With continued competition, these stores are going to get worse and worse and they eat away at each other while both are getting needled by the mega-store chains. I'd rather have one store that is maybe more expensive (I doubt it though, given the other secondary competition they face both physical and online) and has a decent selection, then two stores that are tiny and worthless.
This is an excellent idea. The problem is though that it's not that people don't want to see it themselves. They simply don't want it to exist at all where others might see it. Or the argument used with pornography, "where are innocent youth might stumble upon it".
So although yes, this is a great idea and would help keep offensive things from being seen by those who don't want to see them, it misses a major portion of that group which is offended. It's not that they don't want to see it, it's that they don't want it to exist. And just like with pornography or homosexuality in the United States, I'm sure it's not just the crazy fanatics that think this way, it's many of the middle of the road types as well. It's wrong. They don't want to just not see it. They want it to be gone entirely.
On a side note, for pedestrian accidents the increased rate is primarily due to backing up, something you can easily attribute more to noise but I thought we were going to solve with backup camera mandates?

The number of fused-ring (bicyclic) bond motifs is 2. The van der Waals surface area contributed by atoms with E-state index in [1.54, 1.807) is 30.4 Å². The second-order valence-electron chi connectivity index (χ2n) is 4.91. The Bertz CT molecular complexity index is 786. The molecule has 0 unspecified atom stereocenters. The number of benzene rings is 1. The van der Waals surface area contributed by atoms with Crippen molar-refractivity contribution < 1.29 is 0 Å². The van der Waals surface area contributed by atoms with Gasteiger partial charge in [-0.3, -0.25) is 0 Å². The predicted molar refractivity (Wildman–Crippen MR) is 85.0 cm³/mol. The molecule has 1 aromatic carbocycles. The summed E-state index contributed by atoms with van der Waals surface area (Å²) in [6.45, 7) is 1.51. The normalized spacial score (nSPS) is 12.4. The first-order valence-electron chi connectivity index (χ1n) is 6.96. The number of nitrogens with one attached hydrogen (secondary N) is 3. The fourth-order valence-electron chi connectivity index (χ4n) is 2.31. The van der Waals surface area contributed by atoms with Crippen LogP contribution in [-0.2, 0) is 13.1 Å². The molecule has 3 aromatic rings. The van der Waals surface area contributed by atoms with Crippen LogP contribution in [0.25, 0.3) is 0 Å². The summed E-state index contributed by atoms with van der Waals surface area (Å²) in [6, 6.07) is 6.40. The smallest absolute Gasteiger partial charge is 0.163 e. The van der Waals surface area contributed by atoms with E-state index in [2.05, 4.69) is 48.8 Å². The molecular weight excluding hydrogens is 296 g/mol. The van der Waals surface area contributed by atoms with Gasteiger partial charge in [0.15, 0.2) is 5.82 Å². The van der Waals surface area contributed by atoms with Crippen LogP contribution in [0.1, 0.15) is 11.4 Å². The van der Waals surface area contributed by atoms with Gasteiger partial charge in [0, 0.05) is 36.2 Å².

But overall, those looking at the study and performing it agree that the data set is too small to make large scale conclusions. And unless we want to just be alarmist, it's probably not a good idea to take this and run with it. Instead, use it to commission some larger and more detailed studies. Who knows, maybe the people who drive hybrids tend to not pay as close attention to what they are doing? I could make a latte sipping, enjoying the smell of their own farts joke here, but I'll refrain. Oops, I guess I already did.
Other than qualifications and competition, obviously. If there is someone more qualified than me, I expect I won't get the job. Teasing out this from true discrimination can be difficult and we usually have to just trade types of discrimination in an effort to defeat one type.
Theoretically, I shouldn't be prevented from getting a job because of my gender, as much as a woman should not be prevented due to her's. A 20% quota on female hires could accomplish that as a by-product.
Of course, I work in a tech field where as the male I am in the minority, surrounded by a strong majority of female analysts and developers. So does it have something to do with the field, the need, the qualifications, or the gender? Simply looking at a percentage doesn't tell you 100% of the story. And seeking to hit a particular percentage doesn't really address the root. Maybe it's a start? Or maybe it's taking you down the wrong path. Who am I to say.
So being an expert in one field means that I've got to listen to you in all others? Last I checked, Stephen Hawking was a physicist and Elon Musk was an entrepreneur. Do you believe everything that Bill Gates tells you about particle physics?